Iraq: UN inspectors continue seeking evidence of most destructive weapons
Missile teams from the UN Monitoring, Verification and Inspection Commission (UNMOVIC) probed Al Nida, which manufactures solid propellant mixers; Nissan Factory 17, which is involved in the production of Al Samoud missile parts; and the Salah Al Din State Company, which manufactures fuses and printed circuit boards of missiles. “The teams continued to verify Iraq's declaration and establish a comprehensive monitoring mechanism,” said UN spokesman Hiro Ueki.
An UNMOVIC biological team visited the Saddam Center for Biotechnology Research in Baghdad to “follow up the movement of items notified by the Iraqi National Monitoring Directorate,” Mr. Ueki added. The same team later inspected the Chemistry Department of Saddam University College of Science, while a biological team visited An Bar College of Agriculture, located approximately 150 kilometres west of Baghdad.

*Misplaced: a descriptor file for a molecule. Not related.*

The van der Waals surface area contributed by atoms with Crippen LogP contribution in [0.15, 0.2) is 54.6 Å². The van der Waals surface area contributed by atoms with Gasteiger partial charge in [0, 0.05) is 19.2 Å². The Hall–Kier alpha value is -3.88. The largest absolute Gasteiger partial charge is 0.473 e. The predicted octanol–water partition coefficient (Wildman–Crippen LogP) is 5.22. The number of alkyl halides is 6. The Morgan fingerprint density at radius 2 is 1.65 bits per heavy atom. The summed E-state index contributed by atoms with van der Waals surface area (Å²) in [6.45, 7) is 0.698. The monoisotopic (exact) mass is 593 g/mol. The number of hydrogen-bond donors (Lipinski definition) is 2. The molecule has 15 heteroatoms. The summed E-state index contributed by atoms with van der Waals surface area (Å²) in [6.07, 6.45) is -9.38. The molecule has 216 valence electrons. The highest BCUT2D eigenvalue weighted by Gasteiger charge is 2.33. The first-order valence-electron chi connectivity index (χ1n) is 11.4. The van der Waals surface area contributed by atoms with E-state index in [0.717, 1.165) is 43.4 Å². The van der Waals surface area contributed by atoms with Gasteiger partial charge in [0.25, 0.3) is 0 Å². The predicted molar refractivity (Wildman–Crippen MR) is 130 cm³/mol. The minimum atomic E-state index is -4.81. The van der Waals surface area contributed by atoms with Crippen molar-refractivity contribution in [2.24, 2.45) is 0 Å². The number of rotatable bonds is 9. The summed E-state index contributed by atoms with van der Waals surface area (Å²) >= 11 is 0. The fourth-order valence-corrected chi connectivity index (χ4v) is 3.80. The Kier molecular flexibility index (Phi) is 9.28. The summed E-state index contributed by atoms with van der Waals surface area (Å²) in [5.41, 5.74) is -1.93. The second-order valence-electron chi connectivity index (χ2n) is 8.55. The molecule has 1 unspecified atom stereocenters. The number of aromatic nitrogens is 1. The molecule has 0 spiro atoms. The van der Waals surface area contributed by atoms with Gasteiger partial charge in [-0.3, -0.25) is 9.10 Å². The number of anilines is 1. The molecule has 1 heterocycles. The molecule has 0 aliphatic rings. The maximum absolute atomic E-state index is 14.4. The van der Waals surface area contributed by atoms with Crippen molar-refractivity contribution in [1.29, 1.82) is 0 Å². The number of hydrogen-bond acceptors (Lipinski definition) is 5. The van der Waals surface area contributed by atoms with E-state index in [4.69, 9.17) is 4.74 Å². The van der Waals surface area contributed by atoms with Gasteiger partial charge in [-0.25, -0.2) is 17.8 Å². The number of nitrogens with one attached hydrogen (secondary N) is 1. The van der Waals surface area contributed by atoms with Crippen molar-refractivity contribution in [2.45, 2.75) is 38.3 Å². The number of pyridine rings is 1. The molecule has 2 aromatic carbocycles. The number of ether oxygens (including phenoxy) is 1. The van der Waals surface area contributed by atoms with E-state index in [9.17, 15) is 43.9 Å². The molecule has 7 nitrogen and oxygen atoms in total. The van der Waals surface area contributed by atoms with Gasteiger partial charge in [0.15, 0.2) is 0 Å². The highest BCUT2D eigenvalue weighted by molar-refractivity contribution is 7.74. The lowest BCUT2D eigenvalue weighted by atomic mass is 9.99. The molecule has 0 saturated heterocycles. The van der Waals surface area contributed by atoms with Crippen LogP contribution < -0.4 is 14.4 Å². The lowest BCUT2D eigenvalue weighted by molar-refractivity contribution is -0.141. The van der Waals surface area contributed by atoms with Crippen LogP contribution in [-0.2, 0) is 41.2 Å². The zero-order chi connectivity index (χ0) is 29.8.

Seeking evidence of chemical arms production, UNMOVIC experts flew by helicopter to Basra, where they inspected the Southern Refinery Company.
Meanwhile, the International Atomic Energy Agency (IAEA) dispatched four teams today. Two inspected facilities within the Tuwaitha site just south of Baghdad in a bid to further refine the Agency's knowledge of nuclear wastes in Iraq.
“The first team included nuclear experts experienced in rock climbing and inspected previously inaccessible underground chambers within the old Tamuz 1 reactor complex that had been destroyed by bombing in 1981,” Mr. Ueki said. “The second team inspected and made preparations for the removal of a small amount of natural uranium slurry, previously marked for removal in 1998, from a pit located within the facility.”
A third IAEA team conducted a car-borne radiation survey at the Radwan and Yarmouk facilities 50 kilometres west of Baghdad, while a fourth inspected the Taji Engineering facility, which is involved in aircraft motor refurbishing.